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Information-theoretics based analysis of hard handoffs in mobile communications

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Date Issued:
2000
Summary:
The research proposed and elaborated in this dissertation is concerned with the development of new decision algorithms for hard handoff strategies in mobile communication systems. Specifically, the research tasks envisaged include the following: (1) Use of information-theoretics based statistical distance measures as a metric for hard handoff decisions; (2) A study to evaluate the log-likelihood criterion towards decision considerations to perform the hard handoff; (3) Development of a statistical model to evaluate optimum instants of measurements of the metric used for hard handoff decision. The aforesaid objectives refer to a practical scenario in which a mobile station (MS) traveling away from a serving base station (BS-I) may suffer communications impairment due to interference and shadowing affects, especially in an urban environment. As a result, it will seek to switch over to another base station (BS-II) that facilitates a stronger signal level. This is called handoff procedure. (The hard handoff refers to the specific case in which only one base station serves the mobile at the instant of handover). Classically, the handoff decision is done on the basis of the difference between received signal strengths (RSS) from BS-I and BS-II. The algorithms developed here, in contrast, stipulate the decision criterion set by the statistical divergence and/or log-likelihood ratio that exists between the received signals. The purpose of the present study is to evaluate the relative efficacy of the conventional and proposed algorithms in reference to: (i) Minimization of unnecessary handoffs ("ping-pongs"); (ii) Minimization of delay in handing over; (iii) Ease of implementation and (iv) Minimization of possible call dropouts due to ineffective handover envisaged. Simulated results with data commensurate with practical considerations are furnished and discussed. Background literature is presented in the introductory chapter and scope for future work is identified via open questions in the concluding chapter.
Title: Information-theoretics based analysis of hard handoffs in mobile communications.
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Name(s): Bendett, Raymond Morris.
Florida Atlantic University, Degree grantor
Neelakanta, Perambur S., Thesis advisor
College of Engineering and Computer Science
Department of Computer and Electrical Engineering and Computer Science
Type of Resource: text
Genre: Electronic Thesis Or Dissertation
Issuance: monographic
Date Issued: 2000
Publisher: Florida Atlantic University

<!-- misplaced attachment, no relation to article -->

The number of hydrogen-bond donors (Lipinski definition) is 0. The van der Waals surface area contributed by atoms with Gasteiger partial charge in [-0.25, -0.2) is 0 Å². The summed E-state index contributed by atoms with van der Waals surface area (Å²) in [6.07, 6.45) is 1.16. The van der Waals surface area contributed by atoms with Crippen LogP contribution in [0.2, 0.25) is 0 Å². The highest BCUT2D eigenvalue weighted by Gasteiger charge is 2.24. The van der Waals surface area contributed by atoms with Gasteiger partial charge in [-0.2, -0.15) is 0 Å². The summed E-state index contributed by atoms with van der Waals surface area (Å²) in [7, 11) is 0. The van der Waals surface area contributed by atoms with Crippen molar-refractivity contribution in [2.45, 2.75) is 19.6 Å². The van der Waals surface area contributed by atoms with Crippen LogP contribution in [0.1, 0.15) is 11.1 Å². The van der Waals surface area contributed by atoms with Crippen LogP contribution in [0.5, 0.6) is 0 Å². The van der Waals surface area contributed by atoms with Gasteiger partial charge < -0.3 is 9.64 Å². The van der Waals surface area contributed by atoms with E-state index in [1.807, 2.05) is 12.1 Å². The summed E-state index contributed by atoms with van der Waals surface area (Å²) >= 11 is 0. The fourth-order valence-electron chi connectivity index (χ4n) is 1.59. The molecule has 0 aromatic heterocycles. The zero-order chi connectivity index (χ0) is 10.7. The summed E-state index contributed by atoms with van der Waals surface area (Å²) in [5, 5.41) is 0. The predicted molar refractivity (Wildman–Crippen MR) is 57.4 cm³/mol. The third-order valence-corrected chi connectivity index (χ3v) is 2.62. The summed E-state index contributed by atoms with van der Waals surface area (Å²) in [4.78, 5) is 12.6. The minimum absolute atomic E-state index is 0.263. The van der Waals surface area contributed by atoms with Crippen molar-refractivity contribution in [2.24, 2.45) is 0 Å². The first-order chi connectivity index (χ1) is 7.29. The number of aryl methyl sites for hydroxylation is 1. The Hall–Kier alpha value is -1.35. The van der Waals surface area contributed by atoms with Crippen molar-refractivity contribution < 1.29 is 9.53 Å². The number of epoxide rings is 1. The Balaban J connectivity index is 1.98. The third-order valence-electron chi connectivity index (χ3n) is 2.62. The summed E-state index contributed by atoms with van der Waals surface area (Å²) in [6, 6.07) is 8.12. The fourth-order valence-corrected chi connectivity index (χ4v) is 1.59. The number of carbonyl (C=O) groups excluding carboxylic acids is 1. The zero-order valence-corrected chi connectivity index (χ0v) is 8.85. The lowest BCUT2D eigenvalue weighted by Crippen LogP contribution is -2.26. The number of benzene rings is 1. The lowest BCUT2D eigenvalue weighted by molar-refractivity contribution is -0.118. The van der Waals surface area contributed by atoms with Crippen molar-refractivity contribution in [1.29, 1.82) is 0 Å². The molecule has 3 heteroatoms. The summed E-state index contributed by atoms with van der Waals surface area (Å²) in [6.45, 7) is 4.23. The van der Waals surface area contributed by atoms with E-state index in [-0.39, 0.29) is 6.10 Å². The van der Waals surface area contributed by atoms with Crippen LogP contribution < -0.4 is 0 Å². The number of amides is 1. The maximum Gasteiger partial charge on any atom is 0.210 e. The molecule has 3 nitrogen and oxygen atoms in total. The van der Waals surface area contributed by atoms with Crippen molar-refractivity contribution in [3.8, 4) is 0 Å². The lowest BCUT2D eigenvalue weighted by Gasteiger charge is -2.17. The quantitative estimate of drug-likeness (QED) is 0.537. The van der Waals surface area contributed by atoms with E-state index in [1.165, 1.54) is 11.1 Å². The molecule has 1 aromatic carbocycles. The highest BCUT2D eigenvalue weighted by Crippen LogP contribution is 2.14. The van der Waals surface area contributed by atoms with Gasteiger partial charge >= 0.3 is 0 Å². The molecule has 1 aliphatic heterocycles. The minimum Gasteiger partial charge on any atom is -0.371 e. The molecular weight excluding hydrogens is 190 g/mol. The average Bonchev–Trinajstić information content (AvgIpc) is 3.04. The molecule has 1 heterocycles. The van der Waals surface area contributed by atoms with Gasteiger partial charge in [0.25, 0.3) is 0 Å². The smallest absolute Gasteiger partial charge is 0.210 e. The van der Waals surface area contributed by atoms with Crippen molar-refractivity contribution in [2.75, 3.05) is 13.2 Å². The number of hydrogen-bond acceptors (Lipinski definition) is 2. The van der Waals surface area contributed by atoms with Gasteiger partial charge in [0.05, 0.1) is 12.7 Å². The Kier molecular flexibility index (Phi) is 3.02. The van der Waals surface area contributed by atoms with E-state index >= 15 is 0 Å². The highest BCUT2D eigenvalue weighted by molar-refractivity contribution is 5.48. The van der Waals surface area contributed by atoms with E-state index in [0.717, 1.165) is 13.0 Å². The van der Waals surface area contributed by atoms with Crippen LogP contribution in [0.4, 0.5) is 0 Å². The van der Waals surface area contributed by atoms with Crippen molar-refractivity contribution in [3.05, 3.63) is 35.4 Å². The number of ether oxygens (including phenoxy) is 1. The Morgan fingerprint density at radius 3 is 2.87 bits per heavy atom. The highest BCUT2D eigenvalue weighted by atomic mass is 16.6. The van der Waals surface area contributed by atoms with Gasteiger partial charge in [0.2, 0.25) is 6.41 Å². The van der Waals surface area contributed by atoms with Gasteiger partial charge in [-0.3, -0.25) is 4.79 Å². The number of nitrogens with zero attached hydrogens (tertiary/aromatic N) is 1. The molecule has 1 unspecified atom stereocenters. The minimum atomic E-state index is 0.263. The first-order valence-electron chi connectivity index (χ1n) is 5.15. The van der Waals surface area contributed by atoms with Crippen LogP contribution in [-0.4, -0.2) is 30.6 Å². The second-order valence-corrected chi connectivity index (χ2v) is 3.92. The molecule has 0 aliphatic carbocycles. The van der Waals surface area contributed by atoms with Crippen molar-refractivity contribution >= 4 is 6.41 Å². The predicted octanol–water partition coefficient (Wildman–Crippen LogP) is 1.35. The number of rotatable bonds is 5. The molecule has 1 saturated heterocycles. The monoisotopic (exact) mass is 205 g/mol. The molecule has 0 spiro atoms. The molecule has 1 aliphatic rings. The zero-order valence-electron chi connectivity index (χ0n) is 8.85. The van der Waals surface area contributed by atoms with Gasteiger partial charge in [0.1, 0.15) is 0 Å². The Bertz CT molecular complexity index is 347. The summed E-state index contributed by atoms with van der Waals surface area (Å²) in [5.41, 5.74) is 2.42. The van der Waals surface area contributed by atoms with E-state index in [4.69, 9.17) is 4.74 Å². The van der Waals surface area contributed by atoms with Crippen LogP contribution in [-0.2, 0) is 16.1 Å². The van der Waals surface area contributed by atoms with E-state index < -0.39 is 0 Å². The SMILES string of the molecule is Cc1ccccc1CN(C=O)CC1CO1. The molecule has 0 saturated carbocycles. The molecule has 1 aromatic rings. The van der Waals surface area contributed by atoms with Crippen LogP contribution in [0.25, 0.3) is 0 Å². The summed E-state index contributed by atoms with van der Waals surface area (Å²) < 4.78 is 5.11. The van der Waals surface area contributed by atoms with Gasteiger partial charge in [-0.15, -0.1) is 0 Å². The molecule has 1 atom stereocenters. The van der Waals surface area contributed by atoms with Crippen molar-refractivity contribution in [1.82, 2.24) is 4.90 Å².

Place of Publication: Boca Raton, Fla.
Physical Form: application/pdf
Extent: 262 p.
Language(s): English
Summary: The research proposed and elaborated in this dissertation is concerned with the development of new decision algorithms for hard handoff strategies in mobile communication systems. Specifically, the research tasks envisaged include the following: (1) Use of information-theoretics based statistical distance measures as a metric for hard handoff decisions; (2) A study to evaluate the log-likelihood criterion towards decision considerations to perform the hard handoff; (3) Development of a statistical model to evaluate optimum instants of measurements of the metric used for hard handoff decision. The aforesaid objectives refer to a practical scenario in which a mobile station (MS) traveling away from a serving base station (BS-I) may suffer communications impairment due to interference and shadowing affects, especially in an urban environment. As a result, it will seek to switch over to another base station (BS-II) that facilitates a stronger signal level. This is called handoff procedure. (The hard handoff refers to the specific case in which only one base station serves the mobile at the instant of handover). Classically, the handoff decision is done on the basis of the difference between received signal strengths (RSS) from BS-I and BS-II. The algorithms developed here, in contrast, stipulate the decision criterion set by the statistical divergence and/or log-likelihood ratio that exists between the received signals. The purpose of the present study is to evaluate the relative efficacy of the conventional and proposed algorithms in reference to: (i) Minimization of unnecessary handoffs ("ping-pongs"); (ii) Minimization of delay in handing over; (iii) Ease of implementation and (iv) Minimization of possible call dropouts due to ineffective handover envisaged. Simulated results with data commensurate with practical considerations are furnished and discussed. Background literature is presented in the introductory chapter and scope for future work is identified via open questions in the concluding chapter.
Identifier: 9780599747258 (isbn), 12639 (digitool), FADT12639 (IID), fau:9521 (fedora)
Collection: FAU Electronic Theses and Dissertations Collection
Note(s): College of Engineering and Computer Science
Thesis (Ph.D.)--Florida Atlantic University, 2000.
Subject(s): Mobile communication systems
Information theory
Algorithms
Held by: Florida Atlantic University Libraries
Persistent Link to This Record: http://purl.flvc.org/fcla/dt/12639
Sublocation: Degree grantor
Use and Reproduction: Copyright © is held by the author, with permission granted to Florida Atlantic University to digitize, archive and distribute this item for non-profit research and educational purposes. Any reuse of this item in excess of fair use or other copyright exemptions requires permission of the copyright holder.
Use and Reproduction: http://rightsstatements.org/vocab/InC/1.0/
Host Institution: FAU
Is Part of Series: Florida Atlantic University Digital Library Collections.